Thursday, May 8, 2014

Public confused by risk language in IPCC reports

Savita Verma, Joshua Howgego and T.V. Padma in The phrases used in UN Intergovernmental Panel on Climate Change (IPCC) reports to convey the probability of extreme events happening due to climate change are often misinterpreted by the general public in many countries, a study says.

As a result, it urges the panel to always give the percentage chance of an event occurring whenever it uses such risk phrases. The confusion arises with phrases such as ‘likely’, ‘very likely’, ‘about as likely as not’ or ‘virtually certain’, which the IPCC uses in its reports to denote the probability of extreme events such as floods arising. The numerical definition of the phrases typically appears in a separate appendix...

The IPCC uses these phrases to denote specific probabilities. But research shows that people worldwide often misunderstand the panel’s intended meaning. The study, published last month in Nature Climate Change (20 April), surveyed more than 10,000 people from 24 countries, asking them what they understood the IPCC’s phrases to mean.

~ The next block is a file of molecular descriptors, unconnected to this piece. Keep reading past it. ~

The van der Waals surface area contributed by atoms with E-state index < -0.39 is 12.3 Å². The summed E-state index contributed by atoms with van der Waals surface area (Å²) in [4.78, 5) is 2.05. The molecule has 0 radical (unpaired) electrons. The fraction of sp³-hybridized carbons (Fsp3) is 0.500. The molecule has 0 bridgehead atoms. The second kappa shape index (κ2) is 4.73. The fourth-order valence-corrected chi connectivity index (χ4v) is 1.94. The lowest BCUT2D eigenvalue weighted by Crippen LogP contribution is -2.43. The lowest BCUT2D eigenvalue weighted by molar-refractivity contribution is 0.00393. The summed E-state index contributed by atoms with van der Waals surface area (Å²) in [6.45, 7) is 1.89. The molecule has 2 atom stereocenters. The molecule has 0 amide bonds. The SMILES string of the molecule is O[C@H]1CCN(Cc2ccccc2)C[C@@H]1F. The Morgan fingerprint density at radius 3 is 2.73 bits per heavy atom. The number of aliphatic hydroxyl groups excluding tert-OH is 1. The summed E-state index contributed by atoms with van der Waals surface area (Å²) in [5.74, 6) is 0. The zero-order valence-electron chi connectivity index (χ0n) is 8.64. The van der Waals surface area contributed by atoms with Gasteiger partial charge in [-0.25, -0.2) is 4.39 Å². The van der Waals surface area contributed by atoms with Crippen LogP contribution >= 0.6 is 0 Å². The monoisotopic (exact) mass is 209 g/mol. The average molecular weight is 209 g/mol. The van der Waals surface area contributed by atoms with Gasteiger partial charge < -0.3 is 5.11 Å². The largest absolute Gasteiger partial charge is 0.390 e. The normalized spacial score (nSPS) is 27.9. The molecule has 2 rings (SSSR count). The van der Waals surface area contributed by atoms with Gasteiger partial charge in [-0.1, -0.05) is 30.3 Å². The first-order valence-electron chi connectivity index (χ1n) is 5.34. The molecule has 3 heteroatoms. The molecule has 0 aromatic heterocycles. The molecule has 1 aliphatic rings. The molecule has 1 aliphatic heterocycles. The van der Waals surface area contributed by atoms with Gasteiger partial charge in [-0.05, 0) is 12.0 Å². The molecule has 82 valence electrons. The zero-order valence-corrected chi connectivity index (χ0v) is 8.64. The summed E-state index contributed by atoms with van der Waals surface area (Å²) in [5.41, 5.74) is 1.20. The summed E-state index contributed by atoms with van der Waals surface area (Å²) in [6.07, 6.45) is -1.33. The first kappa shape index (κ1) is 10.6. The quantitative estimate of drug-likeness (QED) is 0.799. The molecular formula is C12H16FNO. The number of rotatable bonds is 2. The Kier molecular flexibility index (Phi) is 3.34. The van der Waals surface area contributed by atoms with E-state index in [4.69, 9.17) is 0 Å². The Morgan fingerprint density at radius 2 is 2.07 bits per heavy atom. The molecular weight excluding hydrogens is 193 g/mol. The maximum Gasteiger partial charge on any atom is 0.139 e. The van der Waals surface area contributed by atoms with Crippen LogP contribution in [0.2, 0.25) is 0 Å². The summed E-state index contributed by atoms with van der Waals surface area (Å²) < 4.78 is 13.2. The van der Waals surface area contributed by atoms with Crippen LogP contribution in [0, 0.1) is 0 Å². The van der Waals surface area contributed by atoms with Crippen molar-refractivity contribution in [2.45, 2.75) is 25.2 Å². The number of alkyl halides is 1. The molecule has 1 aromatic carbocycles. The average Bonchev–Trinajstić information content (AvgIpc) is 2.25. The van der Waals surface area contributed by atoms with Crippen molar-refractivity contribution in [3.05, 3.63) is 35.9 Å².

Participants were randomly divided into two groups. One was given the IPCC’s risk phrases, translated into their language. The other saw the same phrases, but the numerical risk was also presented in brackets after the words.

...They found that 27 per cent of those in the first group correctly understood the IPCC’s meaning, but this rose to 40 per cent in the second group. Most people tended to underestimate what was meant by high probabilities of extreme events occurring and overestimate low probabilities....

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